Nana’s Kitchen: Welsh Rarebit
Nana’s Kitchen: Welsh Rarebit
Greetings, home cooks, welcome to Nana’s Kitchen,
It has been a busy week. The Christmas decorations are in place inside and outside the house. The Christmas cards mailed. There is even a candle, burning merrily, giving off a warm winter scent. To celebrate the completed work I felt the need for some comfort food. This comes in the form of Welsh Rarebit. A cheesy concoction over toast that satisfies and warms.
The first mention of this dish is noted around 1725 when it was called “Welsh Rabbit”. It is a British dish. Historians believe the naming of the dish may have been a joke but interpretations vary, the origin of the term is unknown. During this time cheese was a substitute for meat, as many could not afford it. The term Welsh Rarebit began towards the 18th century and became more common place as the dish became more popular. Please note there is no rabbit in this dish!
The sauce can be made a variety of ways. The basics of this dish is melted cheese on toast. Welsh rarebit is traditionally made with cheese, beer, mustard, butter and spices. Yes, it is a grilled cheese on toast, but with more depth of flavor than a piece of cheese on bread. Some recipes use wine or Worcestershire sauce. Other recipes create a creamier sauce blending the cheese and spices with a bechamel sauce.
For the toast use any kind of bread you prefer. White, wheat, rye, or other. Usually the loaf of bread is whole and uncut. This way you can cut thick slices of bread for toasting. Many toast the bread in the oven, on both sides, making it dry and crisp to hold up under the sauce. After the addition of the sauce it is broiled in the oven to brown the cheese a little on top.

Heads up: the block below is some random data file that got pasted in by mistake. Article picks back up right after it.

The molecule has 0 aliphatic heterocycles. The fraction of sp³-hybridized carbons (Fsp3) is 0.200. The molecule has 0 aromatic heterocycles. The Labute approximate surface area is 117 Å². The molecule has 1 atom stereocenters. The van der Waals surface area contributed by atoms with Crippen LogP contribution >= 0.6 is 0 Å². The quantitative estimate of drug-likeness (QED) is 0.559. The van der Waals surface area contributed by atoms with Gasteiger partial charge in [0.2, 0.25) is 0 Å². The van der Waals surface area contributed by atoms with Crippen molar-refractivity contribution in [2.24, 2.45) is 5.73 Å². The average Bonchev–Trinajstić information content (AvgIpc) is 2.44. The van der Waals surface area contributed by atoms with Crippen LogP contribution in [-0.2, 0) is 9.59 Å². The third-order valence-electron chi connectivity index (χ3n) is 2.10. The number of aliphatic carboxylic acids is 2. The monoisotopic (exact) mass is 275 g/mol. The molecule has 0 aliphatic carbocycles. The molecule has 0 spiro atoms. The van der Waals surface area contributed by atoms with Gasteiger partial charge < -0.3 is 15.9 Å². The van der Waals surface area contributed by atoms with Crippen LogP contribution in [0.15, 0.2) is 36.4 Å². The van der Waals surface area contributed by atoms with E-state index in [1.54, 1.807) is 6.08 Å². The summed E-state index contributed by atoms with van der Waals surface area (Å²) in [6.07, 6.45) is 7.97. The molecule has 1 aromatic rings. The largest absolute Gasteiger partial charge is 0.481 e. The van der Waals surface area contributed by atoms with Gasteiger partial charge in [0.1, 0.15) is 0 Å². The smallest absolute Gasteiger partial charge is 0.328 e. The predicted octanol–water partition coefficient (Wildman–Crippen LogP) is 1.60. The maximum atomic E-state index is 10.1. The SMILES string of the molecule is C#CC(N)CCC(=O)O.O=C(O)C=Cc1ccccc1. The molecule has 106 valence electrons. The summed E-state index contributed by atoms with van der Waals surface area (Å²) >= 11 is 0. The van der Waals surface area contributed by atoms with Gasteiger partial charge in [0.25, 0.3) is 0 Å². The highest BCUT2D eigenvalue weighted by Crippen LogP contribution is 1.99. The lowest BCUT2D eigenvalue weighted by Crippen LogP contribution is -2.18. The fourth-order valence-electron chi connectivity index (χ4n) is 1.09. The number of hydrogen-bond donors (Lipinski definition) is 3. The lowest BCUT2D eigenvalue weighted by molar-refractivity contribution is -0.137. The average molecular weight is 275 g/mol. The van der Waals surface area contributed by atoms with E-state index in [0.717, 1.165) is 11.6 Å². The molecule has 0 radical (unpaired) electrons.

Variations in presentation are popular. Slices of seasoned tomatoes are added on top of the cheese before broiling, or a few slices of crispy bacon placed on top before serving. Other add ons include extra sprinkled cheese, finely chopped chives, fried egg, or boiled sliced eggs. Or no additional garnish at all. Make it your own. This dish is nice served with a few salad greens on the side as well.
Have ingredients at room temperature.
1 tablespoon butter
1 1/2 cups fresh grated sharp cheddar cheese
Dash salt and pepper
1 teaspoon dried mustard
1/8th to 1/4th teaspoon paprika
1/8th to 1/4th teaspoon cayenne
Beer enough to get the consistency you like, about a 1/4th cup
In a double boiler melt the butter.
Gradually add in the grated cheese, stirring well.
Add in the mustard, paprika, cayenne powder, salt and pepper.
Whisk until the cheese is thoroughly melted and smooth.
Add beer a little at a time, continuing to stir, to attain the thick or thinness you like.
Pour over the toasted bread placed on a sheet pan.
Place pan under oven broiler until the top of the cheese begins to brown. Only takes a couple of minutes.
Serve immediately and enjoy!
This recipe serves 2.
I used a Sam Adams lager, but any beer will do. Some like a Guinness.
The alcohol cooks off leaving a rich flavor along side the spices.
I chose a marble rye for my toast.
I had a little leftover grated cheese so it was sprinkled on top before broiling.
The double boiler prevents the cheese from burning in the pan.
This dish is filling.
Have a blessed Sunday.